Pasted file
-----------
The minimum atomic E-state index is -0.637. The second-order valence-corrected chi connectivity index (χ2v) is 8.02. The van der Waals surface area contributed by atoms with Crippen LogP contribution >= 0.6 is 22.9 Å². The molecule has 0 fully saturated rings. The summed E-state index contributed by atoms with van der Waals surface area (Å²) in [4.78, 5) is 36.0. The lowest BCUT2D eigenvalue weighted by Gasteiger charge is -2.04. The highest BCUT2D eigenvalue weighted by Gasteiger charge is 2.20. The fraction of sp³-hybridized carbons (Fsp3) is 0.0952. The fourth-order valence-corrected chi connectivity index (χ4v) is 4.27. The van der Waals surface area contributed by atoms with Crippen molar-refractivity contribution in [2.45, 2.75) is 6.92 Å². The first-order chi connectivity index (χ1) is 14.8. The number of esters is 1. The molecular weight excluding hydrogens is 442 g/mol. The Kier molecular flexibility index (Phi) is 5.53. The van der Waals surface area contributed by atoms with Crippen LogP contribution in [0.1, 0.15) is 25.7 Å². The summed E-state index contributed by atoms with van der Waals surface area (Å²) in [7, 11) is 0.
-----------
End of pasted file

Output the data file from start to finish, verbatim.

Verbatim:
The minimum atomic E-state index is -0.637. The second-order valence-corrected chi connectivity index (χ2v) is 8.02. The van der Waals surface area contributed by atoms with Crippen LogP contribution >= 0.6 is 22.9 Å². The molecule has 0 fully saturated rings. The summed E-state index contributed by atoms with van der Waals surface area (Å²) in [4.78, 5) is 36.0. The lowest BCUT2D eigenvalue weighted by Gasteiger charge is -2.04. The highest BCUT2D eigenvalue weighted by Gasteiger charge is 2.20. The fraction of sp³-hybridized carbons (Fsp3) is 0.0952. The fourth-order valence-corrected chi connectivity index (χ4v) is 4.27. The van der Waals surface area contributed by atoms with Crippen molar-refractivity contribution in [2.45, 2.75) is 6.92 Å². The first-order chi connectivity index (χ1) is 14.8. The number of esters is 1. The molecular weight excluding hydrogens is 442 g/mol. The Kier molecular flexibility index (Phi) is 5.53. The van der Waals surface area contributed by atoms with Crippen LogP contribution in [0.1, 0.15) is 25.7 Å². The summed E-state index contributed by atoms with van der Waals surface area (Å²) in [7, 11) is 0.